Page 16 says “Workers live for the smallest amount of time, just over a month” – this is true of the summer workers busy at their nursing and foraging duties, but not of autumn-born bees, who can live for several months through the winter until early spring.

Page 33 says about wax foundation super frames that “they don’t last beyond one harvest, while the plastic sheets last for many seasons.”  I don’t know what Orren is doing to his frames as most beekeepers I know use their drawn-out wax super frames for several years!

Page 41 has a photo of blackened gauntlets – the most unhygienic gloves possible, which he admits have become gradually covered with propolis, wax and honey, so that his bees have become more and more attracted to them and cover his gloves during inspections. This doesn’t sound like a good thing! His hive tools also look like they could do with a good clean with some washing soda.


This would make a nice present for someone interested in honey bees and who wants to find out more about what beekeeping is like. It’s a nice light read without getting too overwhelming; I can imagine a non-beekeeper reading it for pleasure – which I can’t say about Ted Hooper’s Guide to bees and honey, excellent though it is!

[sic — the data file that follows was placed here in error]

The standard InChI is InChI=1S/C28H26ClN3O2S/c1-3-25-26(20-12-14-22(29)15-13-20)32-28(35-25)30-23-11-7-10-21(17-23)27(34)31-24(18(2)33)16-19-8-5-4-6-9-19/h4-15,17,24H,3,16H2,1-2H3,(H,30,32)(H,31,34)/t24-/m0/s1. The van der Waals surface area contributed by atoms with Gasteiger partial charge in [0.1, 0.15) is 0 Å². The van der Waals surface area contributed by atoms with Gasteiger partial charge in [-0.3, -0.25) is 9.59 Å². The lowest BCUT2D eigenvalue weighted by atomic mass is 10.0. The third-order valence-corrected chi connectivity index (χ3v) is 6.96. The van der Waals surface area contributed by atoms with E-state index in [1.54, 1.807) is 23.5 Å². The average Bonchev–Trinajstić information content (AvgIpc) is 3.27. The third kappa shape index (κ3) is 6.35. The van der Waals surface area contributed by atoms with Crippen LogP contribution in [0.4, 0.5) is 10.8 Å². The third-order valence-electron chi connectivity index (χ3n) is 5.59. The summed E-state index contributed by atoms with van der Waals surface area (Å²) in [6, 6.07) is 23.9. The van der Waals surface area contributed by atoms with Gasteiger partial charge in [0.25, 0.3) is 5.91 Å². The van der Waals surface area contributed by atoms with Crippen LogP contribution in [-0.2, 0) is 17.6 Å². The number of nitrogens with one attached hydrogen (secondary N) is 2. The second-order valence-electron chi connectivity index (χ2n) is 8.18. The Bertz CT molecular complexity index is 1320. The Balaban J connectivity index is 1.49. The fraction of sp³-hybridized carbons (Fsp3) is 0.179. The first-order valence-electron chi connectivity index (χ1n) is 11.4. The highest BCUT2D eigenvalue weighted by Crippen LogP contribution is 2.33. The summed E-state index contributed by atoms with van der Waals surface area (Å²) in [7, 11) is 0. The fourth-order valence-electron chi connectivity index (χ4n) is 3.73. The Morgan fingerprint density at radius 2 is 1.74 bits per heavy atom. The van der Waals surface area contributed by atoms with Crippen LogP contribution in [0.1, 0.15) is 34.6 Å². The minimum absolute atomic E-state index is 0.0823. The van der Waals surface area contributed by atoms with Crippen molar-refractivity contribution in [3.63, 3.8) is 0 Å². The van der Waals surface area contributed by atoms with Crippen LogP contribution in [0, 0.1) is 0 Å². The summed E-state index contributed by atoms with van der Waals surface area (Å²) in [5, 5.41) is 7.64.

It isn’t a book which a beginner could rely on to see them through their first season or that a more experienced beekeeper could learn anything new from. I say this because there is only one page on varroa mites and one on swarming. So a fun book for a non-beekeeper wanting to find out more about beekeeping, but not the only one they should read before getting bees!

You can find Orren on Facebook, on Twitter at @happyhoneybees and on his blog at – by the way he has a fascinating post about going beekeeping in Nepal.

About Orren Fox


About Emily Scott

I am a UK beekeeper who has recently moved from London to windswept, wet Cornwall. I first started keeping bees in the Ealing Beekeepers Association’s local apiary in 2008, when I created this blog as a record for myself of my various beekeeping related disasters and - hopefully! - future successes.
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12 Responses to Book review – Do beekeeping/The secret to happy honeybees by Orren Fox (2015)

  1. It sounds a bit like some of the cookery books about – nice to look at and quite informative but not much more??


    • Emily Scott says:

      Hi Philip, I think it’s deliberately intended to be a very general look at beekeeping rather than getting into the detailed nitty-gritty of it all. If he writes a second edition or another book I would like to hear more of Orren’s secrets!